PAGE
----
. . . . . . . . . . His brother, Britton Valentine, is buried in the Cole Springs Cemetery near Tanglewood in Lee County, Texas. . . . . . . . . . . His wife's niece, Mollie West, often spoke of her childhood memories of growing up in Oktibbeha County, Mississippi, and of her Aunt Mary and Uncle Bill . . . Mollie's granddaughter, Ruby Nettles, preserved some of those stories for posterity . . . here are some of those memories . . .
Because the men folk were soon away from their homes fighting or training, the women and children often gathered in the homes of relatives who had houses large enough to accommodate them. Sarah Mildred's sister, Mrs. Wm. (Mary) Valentine, lived in a home of six rooms, a long wide hall, two large porches and a portico in front of Mary's room. The Valentine children were Dave, John, Lou and Margaret, and their West cousins were Mollie, Billy and Dave. So for the four long years [1861-1865] of war the Valentine residence was often home to the Wests.
"Life would have been fun," said Grandma, "but for the vast amount of work to be done. It left little time for play. Even though I was only nine years old when the war broke out I spun many yards of cloth for our own clothing and for the soldiers. Uncle Bill and Aunt Mary had a marvelous library and every spare moment I found I had my nose in a book."
"But let me describe Uncle Bill and Aunt Mary's home a little better. I've told you how big it was -- and you have to understand those rooms were large with high ceilings. There was also a large cellar under the house with two huge boxes in it that held apples from the orchard across the road from the house. I can see and smell those blossoms yet when Spring comes each year!"
"The house was surrounded by a picket fence that enclosed a large yard. The walk from the front yard gate to the house was lined with jonquils, daffodils and snowdrops. The house itself was white, set on brick pillars. So it was a pleasure to be there out of our little cramped home." . . .
"One day Aunt Mary sent some of us under the house to dig and line a deep hole outside the cellar. Into this she put silverware, deeds, and other valuables and it proved to be a wise thing to do. The enemy never did uncover it either."
"Closer came the fighting until one day* we could hear the cannon booming as a battle was fought over a bridge maybe twelve miles from our home. I remember what they called that bridge, though I don't know how you would spell it -- Sookietoncha*, it sounded like. It made cold chills run over you to hear that cannon."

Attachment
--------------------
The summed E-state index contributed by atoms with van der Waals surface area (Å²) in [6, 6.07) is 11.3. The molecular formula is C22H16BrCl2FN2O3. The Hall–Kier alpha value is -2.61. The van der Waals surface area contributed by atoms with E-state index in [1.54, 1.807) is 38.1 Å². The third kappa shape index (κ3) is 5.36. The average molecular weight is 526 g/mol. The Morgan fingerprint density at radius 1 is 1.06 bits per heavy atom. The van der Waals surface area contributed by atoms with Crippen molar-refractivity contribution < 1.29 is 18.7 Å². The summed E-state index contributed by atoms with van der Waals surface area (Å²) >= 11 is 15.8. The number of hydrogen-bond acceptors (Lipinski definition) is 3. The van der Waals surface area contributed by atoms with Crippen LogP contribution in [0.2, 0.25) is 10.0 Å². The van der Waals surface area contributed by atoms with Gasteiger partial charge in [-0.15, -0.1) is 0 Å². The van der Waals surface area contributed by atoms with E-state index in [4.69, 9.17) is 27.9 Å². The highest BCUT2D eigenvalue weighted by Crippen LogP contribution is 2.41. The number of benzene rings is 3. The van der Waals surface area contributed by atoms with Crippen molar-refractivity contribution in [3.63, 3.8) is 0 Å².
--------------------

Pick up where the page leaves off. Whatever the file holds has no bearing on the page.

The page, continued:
"We had already had several wounded soldiers to take care of -- Aunt Mary and Mother were fine nurses -- but now they really poured into the house. I remember that Col. Forrest had some by the day before and asked Aunt Mary for a horse to ride. She had told him to take his pick, only leave her old Tom to ride, since he was real gentle. But he insisted on using Tom, and in anger she told him, 'I hope he does you no good, Sir!'"
"Late the next day, after the battle at the bridge, old Tom came home riderless with blood all over the saddle -- Col. Forrest had been killed* on him. Aunt Mary wept in remorse and never again rode old Tom. Col. Forrest and Gen. Forrest were brothers, and we saw them often."
*NOTE -- Col. Jeffrey Forrest, youngest brother of Gen. Nathan Bedford Forrest, was killed with a bullet to the throat near the Sakatonchee River between Okolona and Ivey's Hill during the Meridian Expedition -- on 22 February 1864. A detailed account of this campaign, written by Ronald G. Domer, was published in the May 1998 issue of "America's Civil War."
"Eugene Willoughby, about 16 years of age, was a southern boy who had run away from home and joined the army. He was wounded in this battle and was brought to Aunt Mary's. We nursed him back to health and he later left with his company. I wish I could say the same about all the sick and wounded we had there. Oh! We had so many that there was no more room to put them. Even the long hall had pallets from one end to the other. It was at this time that Aunt Mary took a sick boy into the room she was allowing a southern General to use, and the General objected because he was entertaining some bigwigs. The next morning she informed him in no uncertain terms that he could move his quarters elsewhere, for to her no one was more important than a southern soldier in need of nursing. He went to Grandpa Bell's." . . . . . . . . . .